- Jeremiah Owyang of the Altimeter Group says research reveals corporate focus on integration, staffing, advertising and measurement in 2011.
Deb Lavoy on CMS Wire believes we can't make predictions, "we can only set our direction and respond to what happens....developing our vision and making it come true."
- Read Write Web Enterprise reported on Gartner's 2011 predictions of strong growth for enterprise SaaS and social software.

There will be more predictions in the next week, I'm sure, and I'll read them with interest. One thing is for sure -- Enterprise 2.0 will continue becoming increasingly established as a viable area in which companies will invest in order to make better use of internal knowledge.

Here's to a happy, healthy and successful 2011! Cheers.

Friday, November 19, 2010

E2.0 Meets Human Resources @E2.0 Conference

I've been reading about the recent Enterprise 2.0 Conference in Santa Clara and a few perspectives emerged. From some people, it sounds like the show was the same old thing, while others either had a different experience or are just better able to capture the essence of what is new and different. Some round-up articles I like include Ron Miller's editorial in Fierce Content Management and Gil Yehuda's 'What You Should Learn..." blog post.

I have also enjoyed the feature that allows you to watch the keynotes online. There was a panel keynote session I found very interesting entitled, "HR Meets E2.0 and the Cloud." They almost lost me at the beginning of the session, as the discussion centered mostly around Facebook and Twitter. I get that these social networking sites are increasingly important for business, specifically recruiting as it pertains to this discussion, but they are on the line between enterprise and social and I don't consider them enterprise products. Anyway, it wasn't long before they got back on track (for me) and the discussion was very interesting.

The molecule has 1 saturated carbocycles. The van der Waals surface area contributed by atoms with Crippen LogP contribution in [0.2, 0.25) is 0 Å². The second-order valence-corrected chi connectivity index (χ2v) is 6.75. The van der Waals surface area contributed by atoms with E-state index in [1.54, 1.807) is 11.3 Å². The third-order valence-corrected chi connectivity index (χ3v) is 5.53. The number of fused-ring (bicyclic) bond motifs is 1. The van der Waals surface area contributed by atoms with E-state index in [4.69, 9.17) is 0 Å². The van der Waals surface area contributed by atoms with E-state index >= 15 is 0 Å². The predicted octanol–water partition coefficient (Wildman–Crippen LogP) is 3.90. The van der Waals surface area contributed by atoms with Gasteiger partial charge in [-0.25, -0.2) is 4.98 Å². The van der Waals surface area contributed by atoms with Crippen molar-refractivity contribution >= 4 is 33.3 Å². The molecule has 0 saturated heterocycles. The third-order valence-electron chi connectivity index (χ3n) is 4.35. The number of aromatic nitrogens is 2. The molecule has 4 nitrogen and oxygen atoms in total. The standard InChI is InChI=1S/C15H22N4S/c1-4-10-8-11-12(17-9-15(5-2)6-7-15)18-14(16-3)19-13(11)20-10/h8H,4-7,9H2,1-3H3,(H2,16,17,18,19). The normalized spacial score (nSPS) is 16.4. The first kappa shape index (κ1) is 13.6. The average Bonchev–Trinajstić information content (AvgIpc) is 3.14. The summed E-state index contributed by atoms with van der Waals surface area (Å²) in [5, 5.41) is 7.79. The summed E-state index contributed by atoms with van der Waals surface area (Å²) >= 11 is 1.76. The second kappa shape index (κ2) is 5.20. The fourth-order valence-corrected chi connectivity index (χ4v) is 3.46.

It's always fascinating to hear end-users talk excitedly and openly about their internal processes and how they get to true enterprise software deployments that have a real impact on the company. And that's what I heard about in this session.

In fact, Kiera Smith from Houghton Mifflin Harcourt, the publishing company, made what I see as the most striking point of the discussion. She explained that if HR departments want to make changes, it is important to start viral - don't wait for top-down approvals to go ahead with an E2.0-based programs. Her department started with free software solutions in order to prove capability of the solutions and show C-level management that it was worthwhile and the company could truly benefit from them. She gained the confidence of the users and built up a user base and was then able to bring solutions into the firewall. It's an approach I talk to daily with prospective customers, but it carries weight coming from a company that succeeded this way.

Other panel members included Eric Lane from Intuit, Oliver Marks from Soros and ZDNet and Tony Treglia from T2 HR Consulting. They talked to onboarding and offboarding, knowledge transfer, employee retention, managing performance, guidelines and advice for other companies.

I'm paraphrasing a bit, but any worker has to be optimized early, said Intuit's Lane. There's a heavy focus on making somebody effective quickly to get value; and the employee will feel more engaged and productive. Marks added that collaboration silos within the E2.0 solution work great; employees are looking for clarity of purpose.